However you choose to look at it, NHS management is going through something of a crisis. Credibility, reputation and overall purpose are all under scrutiny and at risk. Arguably, the nursing profession is not too far behind with its own particular challenges.
‘The NHS can’t divorce itself from societal attitudes and behaviour because this is the pool from which staff are recruited’
What we see is both professions linked by a series of events from the Francis report to whistleblowing to demands for more compassion and culture change, which are coalescing to potentially bring about a near-perfect storm for confidence, trust and leadership.
What is self-evident is that the current restructuring will solve none of these issues and will remain an unnecessary distraction until it settles down. Furthermore, the overwhelming majority of managers and clinical staff do a good job, often over and above their contractual requirements.
During my time in the NHS, I did come across a small number of people who were not very good at their jobs (all organisations have them) but to the best of my knowledge I never met anyone who started the day deliberately thinking they were going to do harm or disrupt the system.
Care and compassion
There are two cornerstones for building the future. The first is addressing care and compassion, but the NHS cannot address this in isolation from society as a whole. Numerous surveys have shown British people are less caring and more selfish.
A Red Cross survey in 1999 concluded: “Selfishness was the main reason given for the lack of concern for others. Nearly half of those who felt Britain was less caring cited it as the root cause.” While a Barrett Values Centre report, published only last month, found a major disconnect between what matters most to people and how they feel British society is currently operating, saying:
“People living in the UK want a more caring and compassionate society, with greater accountability and honesty and more effective governance… The report shows that people living in the UK value meaningful, close relationships and operate with a strong sense of integrity. The top personal values selected include caring, family, honesty, humour and fun, friendship, fairness and compassion, as well as independence, respect and trust.”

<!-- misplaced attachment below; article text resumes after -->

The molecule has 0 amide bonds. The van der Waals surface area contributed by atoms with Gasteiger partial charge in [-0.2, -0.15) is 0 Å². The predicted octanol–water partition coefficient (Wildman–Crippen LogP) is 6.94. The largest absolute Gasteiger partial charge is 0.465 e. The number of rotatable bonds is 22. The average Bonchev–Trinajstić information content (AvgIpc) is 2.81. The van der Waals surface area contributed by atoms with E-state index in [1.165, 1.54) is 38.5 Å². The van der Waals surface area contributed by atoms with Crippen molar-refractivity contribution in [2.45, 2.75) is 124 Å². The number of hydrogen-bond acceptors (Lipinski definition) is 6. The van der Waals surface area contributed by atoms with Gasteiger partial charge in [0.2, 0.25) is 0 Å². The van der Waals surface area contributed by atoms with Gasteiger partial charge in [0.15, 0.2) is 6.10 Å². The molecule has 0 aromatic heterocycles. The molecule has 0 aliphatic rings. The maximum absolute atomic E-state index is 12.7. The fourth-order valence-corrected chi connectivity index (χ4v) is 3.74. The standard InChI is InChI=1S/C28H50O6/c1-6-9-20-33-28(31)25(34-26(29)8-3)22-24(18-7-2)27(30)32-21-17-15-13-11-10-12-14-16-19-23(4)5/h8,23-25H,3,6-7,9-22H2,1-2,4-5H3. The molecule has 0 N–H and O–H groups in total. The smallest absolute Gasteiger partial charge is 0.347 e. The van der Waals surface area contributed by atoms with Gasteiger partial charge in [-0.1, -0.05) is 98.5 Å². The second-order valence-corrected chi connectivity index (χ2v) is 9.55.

‘There’s a need to pause and take stock of the purpose, role, organisation and future development of NHS management’
The point here is that the NHS cannot divorce itself from societal attitudes and behaviour because this is the pool from which staff are recruited. Since governments create the societies they deserve then instilling more care and compassion into healthcare is as much a challenge for government as it is for professional leadership.
The second challenge is addressing what may be a disconnect between NHS management and the clinical professions. The question here is whether a gap is emerging because of the traditional hierarchical organisation of NHS management versus the increasingly flat, multidisciplinary and collaboration-based approach to the delivery of medical care?
If so, then perhaps there’s the need to pause and take stock of the purpose, role, organisation and future development of NHS management.
One thing is probably clear when future gazing and it’s this: continuing to organise and deliver the NHS on traditional hierarchical lines is likely to be unsustainable and eventually will be seen as increasingly anachronistic. If there is to be a culture change then it should also embrace structural issues because it’s far from certain that embedding it within the current structure will deliver what is required.